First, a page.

Other sponsors of the bill include House Intelligence Committee ranking member Devin NunesDevin Gerald NunesGOP's Stefanik defends Trump DOJ secret subpoenas CNN reporter's phone and email records secretly obtained by Trump administration: report Hillicon Valley: Colonial Pipeline CEO says company paid hackers .4 million in ransomware attack | Facebook sets up 'special operations center' for content on Israeli-Palestinian conflict | Granholm expresses openness to pipeline cyber standards after MORE (R-Calif.), along with Reps. Brett GuthrieSteven (Brett) Brett GuthrieHillicon Valley: US, UK authorities say Russian hackers exploited Microsoft vulnerabilities | Lawmakers push for more cyber funds in annual appropriations | Google child care workers ask for transportation stipend Lawmakers push for increased cybersecurity funds in annual appropriations The Hill's Morning Report - Presented by Emergent BioSolutions - House GOP drama intensifies; BIden sets new vax goal MORE (R-Ky.), Dan MeuserDaniel (Dan) MeuserREAD: The Republicans who voted to challenge election results MORE (R-Penn.), Don YoungDonald (Don) Edwin YoungOVERNIGHT ENERGY: Biden suspends Arctic oil leases issued under Trump |  Experts warn US needs to better prepare for hurricane season | Progressives set sights on Civilian Climate Corps Overnight Energy: Biden admin backs Trump approval of major Alaska drilling project | Senate Republicans pitch 8 billion for infrastructure | EPA to revise Trump rule limiting state authority to block pipelines Biden signs bill to help Alaska cruise industry MORE (R-Ark.), Elise StefanikElise Marie StefanikHouse fails to pass bill to promote credit fairness for LGTBQ-owned businesses GOP's Stefanik defends Trump DOJ secret subpoenas McCarthy pushes back on Biden criticism of GOP at NATO MORE (R-N.Y.), Ken CalvertKenneth (Ken) Stanton CalvertMORE (R-Calif.), Mario Diaz-BalartMario Rafael Diaz-BalartBottom line GOP lawmakers ask Biden administration for guidance on reopening cruise industry The Hill's Morning Report — Presented by Facebook — Biden delivers 100 million shots in 58 days, doses to neighbors MORE (R-Fla.), Michael McCaulMichael Thomas McCaulLawmakers urge Biden to be tough on cybersecurity during summit with Putin Key Republican: Putin meeting will be most 'important' and 'dangerous' of Biden trip Sunday shows preview: Biden foreign policy in focus as Dem tensions boil up back home MORE (R-Texas), Mike Garcia (R-Calif.), and Steve ChabotSteven (Steve) Joseph ChabotThe tale of the last bipartisan unicorns Fresh hurdles push timeline on getting China bill to Biden READ: The Republicans who voted to challenge election results MORE (R-Ohio).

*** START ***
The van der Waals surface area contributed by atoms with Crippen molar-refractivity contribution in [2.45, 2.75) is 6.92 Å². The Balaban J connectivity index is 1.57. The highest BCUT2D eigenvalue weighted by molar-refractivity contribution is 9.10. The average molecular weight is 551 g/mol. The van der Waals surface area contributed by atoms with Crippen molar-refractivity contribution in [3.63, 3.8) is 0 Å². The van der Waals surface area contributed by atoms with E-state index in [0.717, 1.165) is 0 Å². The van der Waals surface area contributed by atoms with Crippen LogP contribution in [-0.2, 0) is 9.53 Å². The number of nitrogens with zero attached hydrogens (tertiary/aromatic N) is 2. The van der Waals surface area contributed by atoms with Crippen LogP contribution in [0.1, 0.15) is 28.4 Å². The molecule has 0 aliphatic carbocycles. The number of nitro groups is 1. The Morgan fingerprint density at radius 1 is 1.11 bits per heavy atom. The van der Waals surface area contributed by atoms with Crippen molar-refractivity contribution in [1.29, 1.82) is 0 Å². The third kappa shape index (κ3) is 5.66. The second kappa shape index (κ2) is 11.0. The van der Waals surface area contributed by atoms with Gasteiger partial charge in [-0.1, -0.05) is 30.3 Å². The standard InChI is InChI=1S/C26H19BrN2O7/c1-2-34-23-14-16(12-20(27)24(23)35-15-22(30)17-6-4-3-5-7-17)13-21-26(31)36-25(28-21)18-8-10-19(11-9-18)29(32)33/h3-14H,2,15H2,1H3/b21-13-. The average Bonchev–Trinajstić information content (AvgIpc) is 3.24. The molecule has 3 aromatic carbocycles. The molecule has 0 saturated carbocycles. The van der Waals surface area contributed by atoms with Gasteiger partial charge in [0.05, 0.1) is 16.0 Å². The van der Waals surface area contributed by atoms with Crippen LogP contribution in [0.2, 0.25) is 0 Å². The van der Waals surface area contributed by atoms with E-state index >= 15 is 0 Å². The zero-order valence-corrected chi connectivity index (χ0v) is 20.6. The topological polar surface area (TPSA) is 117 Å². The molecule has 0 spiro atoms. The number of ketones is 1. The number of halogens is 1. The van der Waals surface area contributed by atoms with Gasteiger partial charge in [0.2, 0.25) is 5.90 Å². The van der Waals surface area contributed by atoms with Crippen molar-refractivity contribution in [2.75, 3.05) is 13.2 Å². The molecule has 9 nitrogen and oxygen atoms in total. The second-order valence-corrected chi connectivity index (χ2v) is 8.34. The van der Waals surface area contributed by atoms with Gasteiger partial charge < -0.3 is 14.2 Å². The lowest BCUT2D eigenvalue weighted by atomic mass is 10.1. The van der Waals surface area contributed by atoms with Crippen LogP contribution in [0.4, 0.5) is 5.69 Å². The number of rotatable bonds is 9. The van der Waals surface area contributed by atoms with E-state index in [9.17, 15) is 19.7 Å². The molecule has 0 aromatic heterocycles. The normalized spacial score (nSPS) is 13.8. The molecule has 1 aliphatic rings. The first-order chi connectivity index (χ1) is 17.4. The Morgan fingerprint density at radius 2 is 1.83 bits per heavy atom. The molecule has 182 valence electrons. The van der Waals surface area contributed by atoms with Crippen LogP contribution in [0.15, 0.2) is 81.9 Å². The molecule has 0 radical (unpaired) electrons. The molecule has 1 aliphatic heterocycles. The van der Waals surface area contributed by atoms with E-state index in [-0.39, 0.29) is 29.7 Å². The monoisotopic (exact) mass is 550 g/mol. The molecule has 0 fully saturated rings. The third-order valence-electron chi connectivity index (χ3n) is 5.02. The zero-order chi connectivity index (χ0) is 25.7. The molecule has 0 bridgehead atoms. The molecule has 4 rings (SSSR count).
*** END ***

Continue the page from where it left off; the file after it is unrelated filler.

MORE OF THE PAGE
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The legislation was introduced as leaders of the House and Senate lock heads over what measures to include in the next COVID-19 stimulus package.

The HEROES Act, a Democrat-backed stimulus package passed by the House along party lines in May, included $3.6 billion to help states address new concerns around elections, such as the influx in mail-in voting and ensuring in-person voting is safe. 

The proposed stimulus package rolled out by Senate Republicans last week did not include any funds, leading to strong concerns from officials on both sides of the aisle.

Congress previously appropriated $400 million for elections as part of the CARES Act stimulus package signed into law by President TrumpDonald TrumpKushner lands book deal, slated for release in 2022 Biden moves to undo Trump trade legacy with EU deal Progressives rave over Harrison's start at DNC MORE in March, but experts have argued $4 billion is needed to full address election challenges. 

A spokesperson for Davis told The Hill that Senate counterparts were "aware" of the new legislation, noting that Davis was “hopeful that this could be a more realistic starting point than what the House Democrats’ included in the Heroes Act, which also places a ton of mandates on states."

Sen. Roy BluntRoy Dean BluntGOP senator: I want to make Biden a 'one-half-term president' GOP Rep. Vicky Hartzler launches Missouri Senate bid Cryptocurrency industry lobbies Washington for 'regulatory clarity' MORE (R-Mo.), the chairman of the elections-focused Senate Rules Committee, told reporters last week that he would open to "putting a reasonable amount of money on the table" for elections, but would not support an amount as high as $3.6 billion.